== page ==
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ASK THE EDD LAWYER- ARE MY UNEMPLOYMENT BENEFITS SUBJECT TO INCOME TAX?

By Robert S. Schriebman

We do not handle issues relating to unemployment benefits. Most of the calls we receive are not about one's eligibility for benefits. They are from desperate people who cannot make it on these benefits alone and are collecting supplemental income under the table. Inevitably, the EDD finds out about these payments from 1099s and other information that are given to the IRS.

These days it seems that the EDD is very liberal on granting benefits to an applicant. Only in clear cut cases of independent contractor status does the EDD deny UI benefits. In fact, many an EDD audit is triggered by a worker now claiming UI benefits who was treated as an IC.

We often get calls about the taxability of UI benefits. We thought it might be helpful here to present the IRS's latest position on whether or not these benefits are subject to federal income taxes. On March 4, 2014, the IRS published "IRS Tips 2014-25." Here is what the IRS had to say about the income taxation of UI benefits:

  1. You must include all unemployment compensation in your income for the year. You should receive a Form 1099-G, Certain Government Payments. It will show the amount paid to you and the amount of any federal income taxes withheld.
  2. There are several types of unemployment compensation. They generally include any amount received under an unemployment compensation law of the U.S. or a state. For more about the various types, see Publication 525, Taxable and Nontaxable Income.
  3. You must include benefits paid to you from regular union dues in your income. Different rules may apply if you contribute to a special union fund and those contributions are not deductible. In that case, only include as income any amount you get that is more than the contributions you made.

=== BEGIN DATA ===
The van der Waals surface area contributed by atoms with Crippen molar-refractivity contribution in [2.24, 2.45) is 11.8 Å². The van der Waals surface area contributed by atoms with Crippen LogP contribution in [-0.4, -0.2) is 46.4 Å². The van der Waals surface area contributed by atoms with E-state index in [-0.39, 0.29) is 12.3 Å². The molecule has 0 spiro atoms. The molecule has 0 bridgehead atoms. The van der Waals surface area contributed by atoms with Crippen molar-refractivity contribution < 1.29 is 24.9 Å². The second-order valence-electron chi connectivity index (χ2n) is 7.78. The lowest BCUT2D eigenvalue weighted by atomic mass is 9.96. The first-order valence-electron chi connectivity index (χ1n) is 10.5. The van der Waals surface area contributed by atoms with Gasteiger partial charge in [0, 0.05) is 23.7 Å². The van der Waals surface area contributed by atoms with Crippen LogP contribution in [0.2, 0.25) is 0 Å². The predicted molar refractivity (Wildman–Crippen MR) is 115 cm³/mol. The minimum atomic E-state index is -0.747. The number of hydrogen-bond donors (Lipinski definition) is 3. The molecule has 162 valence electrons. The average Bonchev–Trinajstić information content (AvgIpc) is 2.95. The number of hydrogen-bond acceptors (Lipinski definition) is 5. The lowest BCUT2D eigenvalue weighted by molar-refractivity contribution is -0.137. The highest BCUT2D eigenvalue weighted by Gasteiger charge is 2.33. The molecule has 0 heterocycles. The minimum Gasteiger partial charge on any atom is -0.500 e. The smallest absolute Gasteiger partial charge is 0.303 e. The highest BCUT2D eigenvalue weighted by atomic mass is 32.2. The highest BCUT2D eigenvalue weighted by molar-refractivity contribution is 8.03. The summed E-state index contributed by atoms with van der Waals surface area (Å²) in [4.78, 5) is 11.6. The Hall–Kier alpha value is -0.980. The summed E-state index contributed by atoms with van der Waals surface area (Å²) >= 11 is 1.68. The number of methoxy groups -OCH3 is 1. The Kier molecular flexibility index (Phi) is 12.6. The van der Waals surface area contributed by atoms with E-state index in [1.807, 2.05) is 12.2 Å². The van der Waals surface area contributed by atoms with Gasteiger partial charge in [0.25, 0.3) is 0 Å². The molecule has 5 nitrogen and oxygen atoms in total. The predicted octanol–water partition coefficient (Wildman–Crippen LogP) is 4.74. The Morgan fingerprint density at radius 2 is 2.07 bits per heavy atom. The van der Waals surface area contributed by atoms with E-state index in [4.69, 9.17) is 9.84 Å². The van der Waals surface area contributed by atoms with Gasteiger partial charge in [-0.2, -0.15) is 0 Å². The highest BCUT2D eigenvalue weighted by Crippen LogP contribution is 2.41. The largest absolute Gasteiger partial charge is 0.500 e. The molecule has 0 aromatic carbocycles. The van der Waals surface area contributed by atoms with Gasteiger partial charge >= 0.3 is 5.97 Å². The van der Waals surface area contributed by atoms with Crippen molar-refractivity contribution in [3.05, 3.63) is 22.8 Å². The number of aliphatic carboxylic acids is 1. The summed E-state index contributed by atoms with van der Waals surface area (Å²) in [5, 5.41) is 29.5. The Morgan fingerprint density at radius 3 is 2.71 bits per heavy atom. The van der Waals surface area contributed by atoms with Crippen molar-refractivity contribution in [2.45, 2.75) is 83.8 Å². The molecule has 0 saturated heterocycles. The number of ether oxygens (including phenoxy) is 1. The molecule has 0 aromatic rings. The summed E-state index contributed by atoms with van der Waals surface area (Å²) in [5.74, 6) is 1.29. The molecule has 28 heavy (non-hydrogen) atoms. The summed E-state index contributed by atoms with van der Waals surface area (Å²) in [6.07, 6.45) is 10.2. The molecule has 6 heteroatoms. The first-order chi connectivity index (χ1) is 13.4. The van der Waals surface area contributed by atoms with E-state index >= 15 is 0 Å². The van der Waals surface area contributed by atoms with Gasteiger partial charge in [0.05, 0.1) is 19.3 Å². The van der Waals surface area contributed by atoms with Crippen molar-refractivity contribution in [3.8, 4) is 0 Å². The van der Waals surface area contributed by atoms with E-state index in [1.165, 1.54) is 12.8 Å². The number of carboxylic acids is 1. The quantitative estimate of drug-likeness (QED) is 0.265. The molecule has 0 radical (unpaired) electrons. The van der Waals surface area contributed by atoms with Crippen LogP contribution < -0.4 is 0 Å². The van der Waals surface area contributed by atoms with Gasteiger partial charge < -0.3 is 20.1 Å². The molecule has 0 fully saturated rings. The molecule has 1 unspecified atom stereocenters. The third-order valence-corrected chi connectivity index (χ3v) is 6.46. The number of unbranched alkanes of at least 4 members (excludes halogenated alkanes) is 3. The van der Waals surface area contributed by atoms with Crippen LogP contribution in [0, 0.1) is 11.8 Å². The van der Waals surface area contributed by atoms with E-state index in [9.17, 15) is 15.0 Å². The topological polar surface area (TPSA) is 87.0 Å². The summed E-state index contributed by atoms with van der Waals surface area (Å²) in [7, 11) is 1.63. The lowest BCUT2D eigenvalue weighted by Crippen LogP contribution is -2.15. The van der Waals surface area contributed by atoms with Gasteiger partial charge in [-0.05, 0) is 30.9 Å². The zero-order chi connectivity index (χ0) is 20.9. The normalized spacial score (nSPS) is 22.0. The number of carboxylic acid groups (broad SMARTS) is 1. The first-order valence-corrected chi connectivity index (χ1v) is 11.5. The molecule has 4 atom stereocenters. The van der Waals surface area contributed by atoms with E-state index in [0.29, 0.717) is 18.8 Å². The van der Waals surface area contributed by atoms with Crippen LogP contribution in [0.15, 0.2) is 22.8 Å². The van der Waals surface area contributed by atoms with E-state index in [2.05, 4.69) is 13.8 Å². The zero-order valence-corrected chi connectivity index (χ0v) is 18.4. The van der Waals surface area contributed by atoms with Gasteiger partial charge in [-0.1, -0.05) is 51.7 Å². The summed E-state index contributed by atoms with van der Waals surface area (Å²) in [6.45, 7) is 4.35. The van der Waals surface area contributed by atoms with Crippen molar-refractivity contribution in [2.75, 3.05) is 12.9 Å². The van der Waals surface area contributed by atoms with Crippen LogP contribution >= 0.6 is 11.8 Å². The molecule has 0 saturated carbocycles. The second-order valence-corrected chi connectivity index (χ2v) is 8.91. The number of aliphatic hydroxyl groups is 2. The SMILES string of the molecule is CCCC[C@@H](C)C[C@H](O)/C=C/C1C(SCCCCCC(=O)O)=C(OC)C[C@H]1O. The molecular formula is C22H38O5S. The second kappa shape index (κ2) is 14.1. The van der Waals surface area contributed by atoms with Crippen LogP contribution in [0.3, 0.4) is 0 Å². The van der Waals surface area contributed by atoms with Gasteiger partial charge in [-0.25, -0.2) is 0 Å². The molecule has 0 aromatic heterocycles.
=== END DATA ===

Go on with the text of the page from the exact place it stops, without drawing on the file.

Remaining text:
4. You can choose to have federal income tax withheld from your unemployment. You make this choice using Form W-4V, Voluntary Withholding Request. If you do not choose to have tax withheld, you may have to make estimated tax payments during the year.
  5. If you are facing financial difficulties, you should visit IRS.gov. "What Ifs" for Struggling Taxpayers explains the tax effect of events such as the loss of a job. For example, if your income decreased, you may be eligible for some tax credits, such as the Earned Income Tax Credit. If you owe federal taxes and can't pay your bill, contact the IRS as soon as possible. In many cases, the IRS can take steps to help ease your financial burden.

For more details, see IRS Publications 17, Your Federal Income Tax, or IRS Publication 525. You can download these booklets and Form W-4V at IRS.gov. You may also order them by calling 800-TAX-FORM (800-829-3676).

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An EDD lawyer, Robert Schriebman has a successful practice in the Rolling Hills Estates area of Los Angeles County serving clients throughout California and the United States.

As a trusted EDD attorney, Robert S. Schriebman has successfully dedicated more than 30 years to helping individual taxpayers, business owners, CPAs, Enrolled Agents, and tax attorneys navigate the complicated tax systems of the federal and state governments.

Robert Schriebman has written over 20 books including the major manual used nationally by practitioners and the IRS, "IRS Tax Collection Procedures - A Manual for Practitioners" published by Commerce Clearing House and the only 2 books ever published dealing with how California Employment Development Department (EDD) operates. See "California Tax Collection Practice and Procedures" and "California Taxation Practice and Procedure", both published by Commerce Clearing House.